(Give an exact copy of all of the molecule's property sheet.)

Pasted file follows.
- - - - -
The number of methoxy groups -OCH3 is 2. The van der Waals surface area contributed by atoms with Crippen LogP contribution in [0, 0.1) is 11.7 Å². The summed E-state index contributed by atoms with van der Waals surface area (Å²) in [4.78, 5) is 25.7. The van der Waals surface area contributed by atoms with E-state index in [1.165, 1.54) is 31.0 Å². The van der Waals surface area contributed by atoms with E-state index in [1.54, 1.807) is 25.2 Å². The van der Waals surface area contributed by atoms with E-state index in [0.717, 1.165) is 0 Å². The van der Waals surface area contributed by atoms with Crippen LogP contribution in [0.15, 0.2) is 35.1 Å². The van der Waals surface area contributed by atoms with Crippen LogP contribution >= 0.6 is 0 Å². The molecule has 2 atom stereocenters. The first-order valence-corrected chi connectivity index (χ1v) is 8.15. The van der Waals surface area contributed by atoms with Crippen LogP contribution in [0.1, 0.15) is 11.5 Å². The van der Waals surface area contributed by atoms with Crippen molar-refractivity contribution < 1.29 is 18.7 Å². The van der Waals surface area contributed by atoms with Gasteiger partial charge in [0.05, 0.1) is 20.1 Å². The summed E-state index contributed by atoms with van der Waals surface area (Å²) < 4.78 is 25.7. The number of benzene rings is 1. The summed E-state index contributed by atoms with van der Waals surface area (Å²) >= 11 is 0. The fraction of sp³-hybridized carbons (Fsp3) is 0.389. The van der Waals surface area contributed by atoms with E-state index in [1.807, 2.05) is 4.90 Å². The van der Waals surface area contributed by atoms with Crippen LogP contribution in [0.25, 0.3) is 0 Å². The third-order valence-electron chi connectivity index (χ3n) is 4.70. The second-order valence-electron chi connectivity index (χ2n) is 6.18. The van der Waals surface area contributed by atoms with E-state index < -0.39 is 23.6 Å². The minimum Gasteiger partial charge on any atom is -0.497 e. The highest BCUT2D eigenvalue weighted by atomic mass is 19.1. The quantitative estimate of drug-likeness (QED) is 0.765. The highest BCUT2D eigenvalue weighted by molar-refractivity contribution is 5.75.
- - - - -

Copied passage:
The number of methoxy groups -OCH3 is 2. The van der Waals surface area contributed by atoms with Crippen LogP contribution in [0, 0.1) is 11.7 Å². The summed E-state index contributed by atoms with van der Waals surface area (Å²) in [4.78, 5) is 25.7. The van der Waals surface area contributed by atoms with E-state index in [1.165, 1.54) is 31.0 Å². The van der Waals surface area contributed by atoms with E-state index in [1.54, 1.807) is 25.2 Å². The van der Waals surface area contributed by atoms with E-state index in [0.717, 1.165) is 0 Å². The van der Waals surface area contributed by atoms with Crippen LogP contribution in [0.15, 0.2) is 35.1 Å². The van der Waals surface area contributed by atoms with Crippen LogP contribution >= 0.6 is 0 Å². The molecule has 2 atom stereocenters. The first-order valence-corrected chi connectivity index (χ1v) is 8.15. The van der Waals surface area contributed by atoms with Crippen LogP contribution in [0.1, 0.15) is 11.5 Å². The van der Waals surface area contributed by atoms with Crippen molar-refractivity contribution < 1.29 is 18.7 Å². The van der Waals surface area contributed by atoms with Gasteiger partial charge in [0.05, 0.1) is 20.1 Å². The summed E-state index contributed by atoms with van der Waals surface area (Å²) < 4.78 is 25.7. The number of benzene rings is 1. The summed E-state index contributed by atoms with van der Waals surface area (Å²) >= 11 is 0. The fraction of sp³-hybridized carbons (Fsp3) is 0.389. The van der Waals surface area contributed by atoms with E-state index in [1.807, 2.05) is 4.90 Å². The van der Waals surface area contributed by atoms with Crippen LogP contribution in [0.25, 0.3) is 0 Å². The third-order valence-electron chi connectivity index (χ3n) is 4.70. The second-order valence-electron chi connectivity index (χ2n) is 6.18. The van der Waals surface area contributed by atoms with E-state index < -0.39 is 23.6 Å². The minimum Gasteiger partial charge on any atom is -0.497 e. The highest BCUT2D eigenvalue weighted by atomic mass is 19.1. The quantitative estimate of drug-likeness (QED) is 0.765. The highest BCUT2D eigenvalue weighted by molar-refractivity contribution is 5.75.